Hammertoe occurs when the joints of the middle toes get stuck in a bent position that makes the toes take on a hammer-like appearance. This condition can cause pain and the formation of calluses on the top of the toe, which can make treatment more challenging. Many at-home remedies can curb the symptoms of hammertoe, but often, the pain makes many sufferers seek out professional treatment.

At Foot & Ankle Surgical Associates, our goal is to help our patients get back on their feet without pain. Our experts have experience in all kinds of common podiatry concerns, including hammertoe, claw toe and mallet toe concerns. 

What Is a Hammertoe?

When you have a hammertoe, your joints are unable to lie flat. The middle joint of your toe becomes raised due to abnormal pulling of foot muscles and tendons. Hammertoes are similar to claw toes, which occur in the first joint of toes, and mallet toes, which affect the third joint.

Hammertoes have three stages of development:

  • Flexible: When a hammertoe starts to form, you can still move the joint. Your joint may feel a little stiffer than normal, but you’re more likely to notice hammertoe by its appearance at this point.
  • Semirigid: The hammertoe starts to get stiffer, and it may be challenging and painful to flex.
  • Rigid: All soft tissue has hardened to the point where you can no longer move the joint.

When your hammertoe reaches semirigid or rigid status, you may need professional treatments like surgery or custom orthopedic devices. It’s best to see a hammertoe doctor as soon as you notice symptoms. Common signs of a hammertoe include:

  • Joint rigidness.
  • Pain near the bent toe or in the ball of your foot.
  • Inflammation, redness and calluses.

What Causes Hammertoe?

In short, hammertoes form when the muscles in a toe become unbalanced, with one muscle doing the work of the others. A few factors can cause this kind of muscle imbalance:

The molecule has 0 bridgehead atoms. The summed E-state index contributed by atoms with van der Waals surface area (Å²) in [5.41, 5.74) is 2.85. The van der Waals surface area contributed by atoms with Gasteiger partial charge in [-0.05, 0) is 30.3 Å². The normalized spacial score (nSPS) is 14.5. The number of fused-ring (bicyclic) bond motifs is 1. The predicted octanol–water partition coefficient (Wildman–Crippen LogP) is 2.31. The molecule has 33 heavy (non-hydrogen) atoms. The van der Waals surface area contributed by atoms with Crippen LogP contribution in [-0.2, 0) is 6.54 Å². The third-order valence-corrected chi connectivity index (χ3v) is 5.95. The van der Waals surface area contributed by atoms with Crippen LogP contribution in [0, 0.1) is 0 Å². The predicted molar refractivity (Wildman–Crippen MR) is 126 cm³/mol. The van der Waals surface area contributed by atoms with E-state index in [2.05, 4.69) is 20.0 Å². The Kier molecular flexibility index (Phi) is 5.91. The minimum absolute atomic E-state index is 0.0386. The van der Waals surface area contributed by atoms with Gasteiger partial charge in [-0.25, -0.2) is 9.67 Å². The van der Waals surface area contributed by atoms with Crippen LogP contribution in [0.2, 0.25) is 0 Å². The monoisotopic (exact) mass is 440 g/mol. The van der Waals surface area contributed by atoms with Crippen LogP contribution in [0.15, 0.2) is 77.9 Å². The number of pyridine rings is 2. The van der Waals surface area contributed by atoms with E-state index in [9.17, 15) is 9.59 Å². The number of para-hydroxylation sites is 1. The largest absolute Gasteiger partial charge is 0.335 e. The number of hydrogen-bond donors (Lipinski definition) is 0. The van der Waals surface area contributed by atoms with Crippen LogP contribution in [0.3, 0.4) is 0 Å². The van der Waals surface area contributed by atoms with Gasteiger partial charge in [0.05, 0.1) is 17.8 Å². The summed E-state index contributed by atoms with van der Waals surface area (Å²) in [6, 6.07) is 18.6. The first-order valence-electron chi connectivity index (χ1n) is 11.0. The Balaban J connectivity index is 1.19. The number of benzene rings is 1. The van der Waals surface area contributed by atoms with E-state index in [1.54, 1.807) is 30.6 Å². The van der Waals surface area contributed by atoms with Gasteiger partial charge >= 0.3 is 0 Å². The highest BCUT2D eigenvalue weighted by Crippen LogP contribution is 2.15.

• Shoes: Hammertoes are common in people whose shoes don’t fit properly or put undue stress on the toes. For this reason, women are more likely to get hammertoe than men. High heels are the biggest culprit. However, any shoe that puts pressure on the toes can increase your risk.
  • Trauma: It’s uncommon, but a serious foot injury can cause a hammertoe, especially when the trauma is centralized to your toes.
  • Neuromuscular conditions: Diseases that can affect feet and blood flow can put you at risk for hammertoe. These include diabetes, arthritis, polio and alcoholism.
  • Genetics: If hammertoe runs in your family, you’re more likely to develop it. Genetic conditions that can predispose you to hammertoes include high arches, flat feet and long second toe bones.

Find Hammertoe Doctors You Can Count On

The experts at Foot & Ankle Surgical Associates are here to help you feel better. When hammertoe gets in your way, give us a call at 360-754-3338. In many cases, we can fit you in for a same-day or next-day appointment. Our practices also accept all forms of insurance. Call today!

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